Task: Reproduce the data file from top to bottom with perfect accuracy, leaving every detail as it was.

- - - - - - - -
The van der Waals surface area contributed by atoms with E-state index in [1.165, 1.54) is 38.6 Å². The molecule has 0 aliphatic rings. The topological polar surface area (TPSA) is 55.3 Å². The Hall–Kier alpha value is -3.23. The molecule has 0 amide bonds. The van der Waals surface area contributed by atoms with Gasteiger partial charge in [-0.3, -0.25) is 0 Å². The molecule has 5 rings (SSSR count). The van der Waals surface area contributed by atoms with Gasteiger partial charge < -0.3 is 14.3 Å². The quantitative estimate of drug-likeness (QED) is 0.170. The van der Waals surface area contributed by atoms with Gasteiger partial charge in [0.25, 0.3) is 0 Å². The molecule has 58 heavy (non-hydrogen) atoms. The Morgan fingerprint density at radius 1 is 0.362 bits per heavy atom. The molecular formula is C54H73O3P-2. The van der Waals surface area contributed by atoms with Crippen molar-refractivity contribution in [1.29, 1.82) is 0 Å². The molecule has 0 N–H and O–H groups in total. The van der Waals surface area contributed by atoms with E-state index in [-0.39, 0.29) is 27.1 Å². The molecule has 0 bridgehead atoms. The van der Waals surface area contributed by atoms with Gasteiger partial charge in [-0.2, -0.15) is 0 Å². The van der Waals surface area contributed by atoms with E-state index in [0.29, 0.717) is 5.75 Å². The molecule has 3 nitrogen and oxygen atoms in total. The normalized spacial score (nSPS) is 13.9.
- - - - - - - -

The van der Waals surface area contributed by atoms with E-state index in [1.165, 1.54) is 38.6 Å². The molecule has 0 aliphatic rings. The topological polar surface area (TPSA) is 55.3 Å². The Hall–Kier alpha value is -3.23. The molecule has 0 amide bonds. The van der Waals surface area contributed by atoms with Gasteiger partial charge in [-0.3, -0.25) is 0 Å². The molecule has 5 rings (SSSR count). The van der Waals surface area contributed by atoms with Gasteiger partial charge < -0.3 is 14.3 Å². The quantitative estimate of drug-likeness (QED) is 0.170. The van der Waals surface area contributed by atoms with Gasteiger partial charge in [0.25, 0.3) is 0 Å². The molecule has 58 heavy (non-hydrogen) atoms. The Morgan fingerprint density at radius 1 is 0.362 bits per heavy atom. The molecular formula is C54H73O3P-2. The van der Waals surface area contributed by atoms with Crippen molar-refractivity contribution in [1.29, 1.82) is 0 Å². The molecule has 0 N–H and O–H groups in total. The van der Waals surface area contributed by atoms with E-state index in [-0.39, 0.29) is 27.1 Å². The molecule has 0 bridgehead atoms. The van der Waals surface area contributed by atoms with Gasteiger partial charge in [-0.2, -0.15) is 0 Å². The van der Waals surface area contributed by atoms with E-state index in [0.29, 0.717) is 5.75 Å². The molecule has 3 nitrogen and oxygen atoms in total. The normalized spacial score (nSPS) is 13.9.